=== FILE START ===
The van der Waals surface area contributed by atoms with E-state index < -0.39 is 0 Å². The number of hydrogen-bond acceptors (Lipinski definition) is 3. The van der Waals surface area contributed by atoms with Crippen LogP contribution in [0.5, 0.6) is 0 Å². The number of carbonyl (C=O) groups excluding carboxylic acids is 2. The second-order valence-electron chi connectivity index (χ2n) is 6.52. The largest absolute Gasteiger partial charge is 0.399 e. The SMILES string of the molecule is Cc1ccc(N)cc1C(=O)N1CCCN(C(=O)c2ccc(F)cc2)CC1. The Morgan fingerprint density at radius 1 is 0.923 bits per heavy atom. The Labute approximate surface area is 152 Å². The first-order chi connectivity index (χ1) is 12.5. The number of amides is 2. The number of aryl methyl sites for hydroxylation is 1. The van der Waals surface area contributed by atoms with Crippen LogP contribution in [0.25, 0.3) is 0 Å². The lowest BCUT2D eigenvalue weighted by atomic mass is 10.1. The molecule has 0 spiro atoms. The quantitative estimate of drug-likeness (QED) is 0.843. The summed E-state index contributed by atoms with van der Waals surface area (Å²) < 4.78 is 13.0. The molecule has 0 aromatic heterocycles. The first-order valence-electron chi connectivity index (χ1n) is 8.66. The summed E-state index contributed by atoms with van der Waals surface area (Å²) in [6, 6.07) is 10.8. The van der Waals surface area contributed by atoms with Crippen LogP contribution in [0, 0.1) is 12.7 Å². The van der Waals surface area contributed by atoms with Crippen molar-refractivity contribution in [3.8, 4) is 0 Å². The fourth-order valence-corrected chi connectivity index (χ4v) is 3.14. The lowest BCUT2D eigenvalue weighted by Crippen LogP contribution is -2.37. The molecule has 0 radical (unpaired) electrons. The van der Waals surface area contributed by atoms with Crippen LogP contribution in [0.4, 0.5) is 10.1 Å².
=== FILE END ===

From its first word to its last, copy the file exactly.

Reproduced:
The van der Waals surface area contributed by atoms with E-state index < -0.39 is 0 Å². The number of hydrogen-bond acceptors (Lipinski definition) is 3. The van der Waals surface area contributed by atoms with Crippen LogP contribution in [0.5, 0.6) is 0 Å². The number of carbonyl (C=O) groups excluding carboxylic acids is 2. The second-order valence-electron chi connectivity index (χ2n) is 6.52. The largest absolute Gasteiger partial charge is 0.399 e. The SMILES string of the molecule is Cc1ccc(N)cc1C(=O)N1CCCN(C(=O)c2ccc(F)cc2)CC1. The Morgan fingerprint density at radius 1 is 0.923 bits per heavy atom. The Labute approximate surface area is 152 Å². The first-order chi connectivity index (χ1) is 12.5. The number of amides is 2. The number of aryl methyl sites for hydroxylation is 1. The van der Waals surface area contributed by atoms with Crippen LogP contribution in [0.25, 0.3) is 0 Å². The lowest BCUT2D eigenvalue weighted by atomic mass is 10.1. The molecule has 0 spiro atoms. The quantitative estimate of drug-likeness (QED) is 0.843. The summed E-state index contributed by atoms with van der Waals surface area (Å²) < 4.78 is 13.0. The molecule has 0 aromatic heterocycles. The first-order valence-electron chi connectivity index (χ1n) is 8.66. The summed E-state index contributed by atoms with van der Waals surface area (Å²) in [6, 6.07) is 10.8. The van der Waals surface area contributed by atoms with Crippen LogP contribution in [0, 0.1) is 12.7 Å². The van der Waals surface area contributed by atoms with Crippen molar-refractivity contribution in [3.8, 4) is 0 Å². The fourth-order valence-corrected chi connectivity index (χ4v) is 3.14. The lowest BCUT2D eigenvalue weighted by Crippen LogP contribution is -2.37. The molecule has 0 radical (unpaired) electrons. The van der Waals surface area contributed by atoms with Crippen LogP contribution in [0.4, 0.5) is 10.1 Å².